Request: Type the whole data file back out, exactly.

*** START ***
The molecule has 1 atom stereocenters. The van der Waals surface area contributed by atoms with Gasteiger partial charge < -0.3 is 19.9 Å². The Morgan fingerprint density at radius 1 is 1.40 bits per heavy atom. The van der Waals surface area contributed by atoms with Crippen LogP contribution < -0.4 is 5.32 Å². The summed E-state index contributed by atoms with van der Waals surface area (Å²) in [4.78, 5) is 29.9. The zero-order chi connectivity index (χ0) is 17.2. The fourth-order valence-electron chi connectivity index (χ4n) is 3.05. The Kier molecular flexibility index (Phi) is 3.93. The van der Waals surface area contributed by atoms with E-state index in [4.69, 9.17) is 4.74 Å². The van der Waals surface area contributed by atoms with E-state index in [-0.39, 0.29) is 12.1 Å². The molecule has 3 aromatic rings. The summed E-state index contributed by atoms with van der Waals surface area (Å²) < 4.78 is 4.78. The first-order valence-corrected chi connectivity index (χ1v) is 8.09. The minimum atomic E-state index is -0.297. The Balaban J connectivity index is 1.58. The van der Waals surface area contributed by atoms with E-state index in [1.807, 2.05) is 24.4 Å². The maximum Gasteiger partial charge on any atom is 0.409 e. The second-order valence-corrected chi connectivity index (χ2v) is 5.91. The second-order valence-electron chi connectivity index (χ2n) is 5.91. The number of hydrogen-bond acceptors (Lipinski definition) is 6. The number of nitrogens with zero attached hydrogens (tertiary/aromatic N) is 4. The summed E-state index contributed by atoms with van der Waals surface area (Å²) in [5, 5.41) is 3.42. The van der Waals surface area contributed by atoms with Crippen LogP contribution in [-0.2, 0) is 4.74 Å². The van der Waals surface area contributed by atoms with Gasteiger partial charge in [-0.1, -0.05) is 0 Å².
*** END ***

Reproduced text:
The molecule has 1 atom stereocenters. The van der Waals surface area contributed by atoms with Gasteiger partial charge < -0.3 is 19.9 Å². The Morgan fingerprint density at radius 1 is 1.40 bits per heavy atom. The van der Waals surface area contributed by atoms with Crippen LogP contribution < -0.4 is 5.32 Å². The summed E-state index contributed by atoms with van der Waals surface area (Å²) in [4.78, 5) is 29.9. The zero-order chi connectivity index (χ0) is 17.2. The fourth-order valence-electron chi connectivity index (χ4n) is 3.05. The Kier molecular flexibility index (Phi) is 3.93. The van der Waals surface area contributed by atoms with E-state index in [4.69, 9.17) is 4.74 Å². The van der Waals surface area contributed by atoms with E-state index in [-0.39, 0.29) is 12.1 Å². The molecule has 3 aromatic rings. The summed E-state index contributed by atoms with van der Waals surface area (Å²) < 4.78 is 4.78. The first-order valence-corrected chi connectivity index (χ1v) is 8.09. The minimum atomic E-state index is -0.297. The Balaban J connectivity index is 1.58. The van der Waals surface area contributed by atoms with E-state index in [1.807, 2.05) is 24.4 Å². The maximum Gasteiger partial charge on any atom is 0.409 e. The second-order valence-corrected chi connectivity index (χ2v) is 5.91. The second-order valence-electron chi connectivity index (χ2n) is 5.91. The number of hydrogen-bond acceptors (Lipinski definition) is 6. The number of nitrogens with zero attached hydrogens (tertiary/aromatic N) is 4. The summed E-state index contributed by atoms with van der Waals surface area (Å²) in [5, 5.41) is 3.42. The van der Waals surface area contributed by atoms with Crippen LogP contribution in [-0.2, 0) is 4.74 Å². The van der Waals surface area contributed by atoms with Gasteiger partial charge in [-0.1, -0.05) is 0 Å².